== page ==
Wednesday, February 2, 2011

The Hagia Sophia

Taking on a city of 18-20 million people with a baby strapped to my back is not exactly my idea of a great time. But we decided before we moved here that we needed to be sure to do some of the touristy things while we lived here. How sad would it be to live here for a year or two and never do any of that stuff?

So a month ago it was a gorgeous day and we ventured out with some friends to Sultanahmet, which actually is the Turkish name of the Blue Mosque, but generally is referred to as the area surrounding the Blue Mosque and the Hagia Sophia.

The Hagia Sophia doesn't look like much of anything from the outside (at least not compared to surrounding architecture).

We paid our 40 lira (20 lira per person) entrance fee to get into the Hagia Sophia. And we let our breath be taken away.

The view upon entrance: the Imperial Gate.

On ground level.

The view from the upper level.

The Hagia Sophia was an Orthodox church for almost 1,100 years. When Constantinople was conquered by the Ottoman Turks, it was turned into a mosque. It remained a mosque for almost 500 years until, under the presidency of Atatürk, it was transformed into a museum.

The dome, with 40 windows at its base.

Stone columns.

So ornate!

One side of the Marble Door.

The Hagia Sophia is covered in mosaics. Practically the whole building has mosaics somewhere, although many of them are still partially covered (the Turks covered the mosaics in plaster when they transformed the church into a mosque). There were 30 million gold tiles just in the dome alone!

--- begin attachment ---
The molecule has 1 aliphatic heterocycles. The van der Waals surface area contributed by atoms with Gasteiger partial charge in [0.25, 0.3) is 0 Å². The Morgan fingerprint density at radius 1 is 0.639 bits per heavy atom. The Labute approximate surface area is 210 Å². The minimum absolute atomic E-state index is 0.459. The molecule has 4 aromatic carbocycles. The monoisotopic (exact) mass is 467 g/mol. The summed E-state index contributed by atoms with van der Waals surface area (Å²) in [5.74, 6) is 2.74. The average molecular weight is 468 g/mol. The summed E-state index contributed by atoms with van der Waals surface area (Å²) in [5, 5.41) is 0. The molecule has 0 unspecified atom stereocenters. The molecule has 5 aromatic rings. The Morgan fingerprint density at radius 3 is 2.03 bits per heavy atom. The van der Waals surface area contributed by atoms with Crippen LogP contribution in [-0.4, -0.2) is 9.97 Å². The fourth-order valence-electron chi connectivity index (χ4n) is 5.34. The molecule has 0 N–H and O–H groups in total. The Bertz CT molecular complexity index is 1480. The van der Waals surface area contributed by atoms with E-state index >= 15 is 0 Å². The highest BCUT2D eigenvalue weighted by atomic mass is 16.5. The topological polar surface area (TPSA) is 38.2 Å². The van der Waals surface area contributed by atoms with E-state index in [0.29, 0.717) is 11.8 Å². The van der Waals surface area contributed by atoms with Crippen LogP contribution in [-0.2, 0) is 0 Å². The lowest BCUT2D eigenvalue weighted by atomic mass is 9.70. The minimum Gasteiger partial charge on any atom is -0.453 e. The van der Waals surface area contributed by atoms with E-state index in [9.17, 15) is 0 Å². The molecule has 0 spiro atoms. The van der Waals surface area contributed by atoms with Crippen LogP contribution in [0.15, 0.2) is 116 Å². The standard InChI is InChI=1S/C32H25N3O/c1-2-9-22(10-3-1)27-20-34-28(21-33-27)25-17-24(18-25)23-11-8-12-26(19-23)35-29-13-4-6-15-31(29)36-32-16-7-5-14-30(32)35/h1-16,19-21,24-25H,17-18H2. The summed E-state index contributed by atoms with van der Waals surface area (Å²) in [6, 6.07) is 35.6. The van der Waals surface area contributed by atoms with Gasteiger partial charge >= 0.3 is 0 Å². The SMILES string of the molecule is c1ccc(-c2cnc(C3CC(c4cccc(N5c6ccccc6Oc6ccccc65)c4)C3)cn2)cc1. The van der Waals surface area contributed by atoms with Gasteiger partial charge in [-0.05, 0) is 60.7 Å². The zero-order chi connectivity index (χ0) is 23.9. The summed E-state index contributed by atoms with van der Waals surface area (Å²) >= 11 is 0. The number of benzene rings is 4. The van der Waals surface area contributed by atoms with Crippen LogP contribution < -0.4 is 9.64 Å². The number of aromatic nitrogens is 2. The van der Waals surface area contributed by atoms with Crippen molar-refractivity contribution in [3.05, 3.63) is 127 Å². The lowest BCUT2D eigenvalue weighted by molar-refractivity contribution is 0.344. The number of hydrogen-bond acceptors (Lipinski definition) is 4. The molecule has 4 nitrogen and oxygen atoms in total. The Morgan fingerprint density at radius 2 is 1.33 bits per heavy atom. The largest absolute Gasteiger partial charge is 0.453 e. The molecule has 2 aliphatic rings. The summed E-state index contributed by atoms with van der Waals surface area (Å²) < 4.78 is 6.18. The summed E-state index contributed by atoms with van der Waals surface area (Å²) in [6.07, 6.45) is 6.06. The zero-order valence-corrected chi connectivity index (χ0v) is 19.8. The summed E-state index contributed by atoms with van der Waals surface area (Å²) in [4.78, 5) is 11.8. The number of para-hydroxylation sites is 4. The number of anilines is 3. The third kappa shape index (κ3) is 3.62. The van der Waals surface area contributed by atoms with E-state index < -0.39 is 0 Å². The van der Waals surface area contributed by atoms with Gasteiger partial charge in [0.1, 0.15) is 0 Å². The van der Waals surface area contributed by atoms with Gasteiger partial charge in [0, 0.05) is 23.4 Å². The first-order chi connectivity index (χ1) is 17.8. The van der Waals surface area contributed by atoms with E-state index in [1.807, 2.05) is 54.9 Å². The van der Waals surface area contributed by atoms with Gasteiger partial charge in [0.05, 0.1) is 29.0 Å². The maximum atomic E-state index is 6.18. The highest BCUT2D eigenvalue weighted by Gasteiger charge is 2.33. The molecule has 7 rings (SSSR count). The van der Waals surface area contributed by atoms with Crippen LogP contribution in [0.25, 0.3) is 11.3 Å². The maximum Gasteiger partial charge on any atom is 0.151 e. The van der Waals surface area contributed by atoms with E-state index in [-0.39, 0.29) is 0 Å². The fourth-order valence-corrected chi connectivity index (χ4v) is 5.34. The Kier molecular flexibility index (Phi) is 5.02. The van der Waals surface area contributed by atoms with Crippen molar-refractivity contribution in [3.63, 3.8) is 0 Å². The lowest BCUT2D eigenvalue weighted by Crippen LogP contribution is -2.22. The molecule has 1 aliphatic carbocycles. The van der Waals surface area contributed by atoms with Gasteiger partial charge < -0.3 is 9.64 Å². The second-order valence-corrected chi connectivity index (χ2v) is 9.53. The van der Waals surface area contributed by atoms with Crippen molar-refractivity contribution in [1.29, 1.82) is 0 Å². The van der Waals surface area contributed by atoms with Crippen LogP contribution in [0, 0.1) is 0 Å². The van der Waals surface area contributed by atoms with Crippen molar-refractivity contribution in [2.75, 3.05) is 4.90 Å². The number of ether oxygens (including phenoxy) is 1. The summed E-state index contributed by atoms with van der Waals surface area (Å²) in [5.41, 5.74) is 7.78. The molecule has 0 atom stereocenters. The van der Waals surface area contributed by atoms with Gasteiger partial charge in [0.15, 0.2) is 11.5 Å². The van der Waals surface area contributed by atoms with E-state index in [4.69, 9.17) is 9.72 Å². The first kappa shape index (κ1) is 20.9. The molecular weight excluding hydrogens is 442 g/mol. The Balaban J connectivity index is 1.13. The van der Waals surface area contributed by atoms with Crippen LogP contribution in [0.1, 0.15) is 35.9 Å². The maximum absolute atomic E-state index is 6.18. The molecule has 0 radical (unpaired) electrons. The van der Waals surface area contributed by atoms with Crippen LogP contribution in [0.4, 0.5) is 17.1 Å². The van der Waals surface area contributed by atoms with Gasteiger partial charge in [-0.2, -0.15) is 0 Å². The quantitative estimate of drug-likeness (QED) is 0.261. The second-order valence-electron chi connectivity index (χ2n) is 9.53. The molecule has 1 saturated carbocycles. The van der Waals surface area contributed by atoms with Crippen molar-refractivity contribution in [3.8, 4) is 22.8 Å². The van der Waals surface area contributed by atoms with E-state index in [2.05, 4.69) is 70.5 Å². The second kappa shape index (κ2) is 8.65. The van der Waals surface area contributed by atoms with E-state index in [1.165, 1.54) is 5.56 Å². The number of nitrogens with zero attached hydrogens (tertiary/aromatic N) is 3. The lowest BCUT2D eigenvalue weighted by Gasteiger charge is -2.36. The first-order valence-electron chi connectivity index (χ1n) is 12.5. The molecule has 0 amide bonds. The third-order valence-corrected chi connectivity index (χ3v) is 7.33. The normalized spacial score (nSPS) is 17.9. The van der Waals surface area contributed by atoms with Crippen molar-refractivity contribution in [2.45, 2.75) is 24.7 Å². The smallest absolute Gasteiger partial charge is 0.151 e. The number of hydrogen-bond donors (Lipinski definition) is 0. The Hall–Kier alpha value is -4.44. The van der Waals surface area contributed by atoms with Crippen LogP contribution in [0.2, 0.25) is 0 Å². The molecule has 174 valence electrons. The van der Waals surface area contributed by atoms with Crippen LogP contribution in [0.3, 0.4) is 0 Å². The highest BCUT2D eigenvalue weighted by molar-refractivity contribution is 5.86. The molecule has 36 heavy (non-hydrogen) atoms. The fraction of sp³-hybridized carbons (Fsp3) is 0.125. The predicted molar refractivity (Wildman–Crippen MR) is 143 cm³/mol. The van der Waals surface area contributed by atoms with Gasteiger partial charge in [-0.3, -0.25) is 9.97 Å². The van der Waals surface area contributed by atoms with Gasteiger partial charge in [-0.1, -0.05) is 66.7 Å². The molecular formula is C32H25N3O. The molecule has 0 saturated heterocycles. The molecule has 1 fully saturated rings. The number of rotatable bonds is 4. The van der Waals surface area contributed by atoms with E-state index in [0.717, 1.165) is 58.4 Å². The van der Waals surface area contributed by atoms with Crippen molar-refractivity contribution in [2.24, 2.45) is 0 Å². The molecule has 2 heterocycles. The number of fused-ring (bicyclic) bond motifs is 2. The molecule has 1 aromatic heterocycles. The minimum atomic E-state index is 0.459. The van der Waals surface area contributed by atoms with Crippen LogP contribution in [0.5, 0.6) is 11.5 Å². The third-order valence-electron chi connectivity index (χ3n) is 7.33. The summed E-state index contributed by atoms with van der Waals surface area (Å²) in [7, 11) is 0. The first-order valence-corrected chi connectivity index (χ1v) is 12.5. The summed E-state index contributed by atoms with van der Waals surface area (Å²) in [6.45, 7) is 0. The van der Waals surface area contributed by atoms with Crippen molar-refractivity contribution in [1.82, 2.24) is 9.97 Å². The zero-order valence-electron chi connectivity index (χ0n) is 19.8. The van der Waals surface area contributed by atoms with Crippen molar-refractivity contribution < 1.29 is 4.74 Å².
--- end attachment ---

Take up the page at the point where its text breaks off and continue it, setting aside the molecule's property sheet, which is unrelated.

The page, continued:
Comnenus mosaic.

The Deësis (Christ in the center, Mary on the left, John the Baptist on the right) mosaic.

Mosaics of cherubs in the upper corners.

I, for one, do not generally enjoy museums. I don't like paying to look at all sorts of old stuff that means nothing to me. But when something is grand, when it's gorgeous, I enjoy it, even if I don't understand all the history behind it or appreciate the art or architecture for its time period.

The mihrab, indicating the direction of Mecca, is where the altar was originally.

Stained glass windows.

The Hagia Sophia is grand.

If you ever come to Istanbul, you should go. Even if you don't enjoy museums.


  1. Gorgeous!

    Alex and I visited there on our honeymoon and we loved it.

  2. beautiful! thanks for sharing the pictures. I'm actually hoping and praying (and begging the husband) to visit there before we leave Europe!

  3. Oh wow! That's so amazing. Beautiful pics, Michelle.


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